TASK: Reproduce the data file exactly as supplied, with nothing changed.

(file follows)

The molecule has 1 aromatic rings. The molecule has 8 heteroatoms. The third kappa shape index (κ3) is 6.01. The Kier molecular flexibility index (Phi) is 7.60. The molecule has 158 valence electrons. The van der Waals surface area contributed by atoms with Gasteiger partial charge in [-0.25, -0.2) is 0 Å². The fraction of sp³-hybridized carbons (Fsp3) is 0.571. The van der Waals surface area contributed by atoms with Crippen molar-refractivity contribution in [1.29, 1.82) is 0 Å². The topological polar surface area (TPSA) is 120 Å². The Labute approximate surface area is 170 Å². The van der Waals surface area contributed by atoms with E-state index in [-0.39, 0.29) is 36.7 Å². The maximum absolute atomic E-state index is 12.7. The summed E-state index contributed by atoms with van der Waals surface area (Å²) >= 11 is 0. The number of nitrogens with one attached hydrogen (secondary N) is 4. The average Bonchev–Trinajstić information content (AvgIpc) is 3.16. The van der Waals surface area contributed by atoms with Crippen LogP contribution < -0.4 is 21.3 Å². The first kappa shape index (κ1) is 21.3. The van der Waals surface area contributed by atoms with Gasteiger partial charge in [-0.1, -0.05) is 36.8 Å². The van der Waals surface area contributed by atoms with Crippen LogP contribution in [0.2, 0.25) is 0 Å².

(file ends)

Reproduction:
The molecule has 1 aromatic rings. The molecule has 8 heteroatoms. The third kappa shape index (κ3) is 6.01. The Kier molecular flexibility index (Phi) is 7.60. The molecule has 158 valence electrons. The van der Waals surface area contributed by atoms with Gasteiger partial charge in [-0.25, -0.2) is 0 Å². The fraction of sp³-hybridized carbons (Fsp3) is 0.571. The van der Waals surface area contributed by atoms with Crippen molar-refractivity contribution in [1.29, 1.82) is 0 Å². The topological polar surface area (TPSA) is 120 Å². The Labute approximate surface area is 170 Å². The van der Waals surface area contributed by atoms with E-state index in [-0.39, 0.29) is 36.7 Å². The maximum absolute atomic E-state index is 12.7. The summed E-state index contributed by atoms with van der Waals surface area (Å²) >= 11 is 0. The number of nitrogens with one attached hydrogen (secondary N) is 4. The average Bonchev–Trinajstić information content (AvgIpc) is 3.16. The van der Waals surface area contributed by atoms with Crippen LogP contribution < -0.4 is 21.3 Å². The first kappa shape index (κ1) is 21.3. The van der Waals surface area contributed by atoms with Gasteiger partial charge in [-0.1, -0.05) is 36.8 Å². The van der Waals surface area contributed by atoms with Crippen LogP contribution in [0.2, 0.25) is 0 Å².